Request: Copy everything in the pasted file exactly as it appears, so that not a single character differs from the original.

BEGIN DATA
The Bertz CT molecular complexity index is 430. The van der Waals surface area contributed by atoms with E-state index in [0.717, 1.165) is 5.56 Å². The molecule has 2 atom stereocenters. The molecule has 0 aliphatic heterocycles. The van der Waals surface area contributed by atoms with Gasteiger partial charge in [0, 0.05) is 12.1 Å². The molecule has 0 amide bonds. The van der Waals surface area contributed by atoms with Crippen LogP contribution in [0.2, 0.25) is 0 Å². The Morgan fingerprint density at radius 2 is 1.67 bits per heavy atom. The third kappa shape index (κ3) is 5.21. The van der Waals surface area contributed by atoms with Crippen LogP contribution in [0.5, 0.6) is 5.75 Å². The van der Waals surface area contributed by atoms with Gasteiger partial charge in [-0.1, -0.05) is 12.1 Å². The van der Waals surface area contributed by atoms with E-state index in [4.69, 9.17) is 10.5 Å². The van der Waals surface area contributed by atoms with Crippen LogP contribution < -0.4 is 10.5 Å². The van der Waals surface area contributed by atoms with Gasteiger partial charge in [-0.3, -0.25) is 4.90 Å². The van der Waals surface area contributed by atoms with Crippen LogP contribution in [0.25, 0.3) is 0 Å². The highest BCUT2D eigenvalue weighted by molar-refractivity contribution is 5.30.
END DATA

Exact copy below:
The Bertz CT molecular complexity index is 430. The van der Waals surface area contributed by atoms with E-state index in [0.717, 1.165) is 5.56 Å². The molecule has 2 atom stereocenters. The molecule has 0 aliphatic heterocycles. The van der Waals surface area contributed by atoms with Gasteiger partial charge in [0, 0.05) is 12.1 Å². The molecule has 0 amide bonds. The van der Waals surface area contributed by atoms with Crippen LogP contribution in [0.2, 0.25) is 0 Å². The Morgan fingerprint density at radius 2 is 1.67 bits per heavy atom. The third kappa shape index (κ3) is 5.21. The van der Waals surface area contributed by atoms with Crippen LogP contribution in [0.5, 0.6) is 5.75 Å². The van der Waals surface area contributed by atoms with Gasteiger partial charge in [-0.1, -0.05) is 12.1 Å². The van der Waals surface area contributed by atoms with E-state index in [4.69, 9.17) is 10.5 Å². The van der Waals surface area contributed by atoms with Crippen LogP contribution < -0.4 is 10.5 Å². The van der Waals surface area contributed by atoms with Gasteiger partial charge in [-0.3, -0.25) is 4.90 Å². The van der Waals surface area contributed by atoms with Crippen LogP contribution in [0.25, 0.3) is 0 Å². The highest BCUT2D eigenvalue weighted by molar-refractivity contribution is 5.30.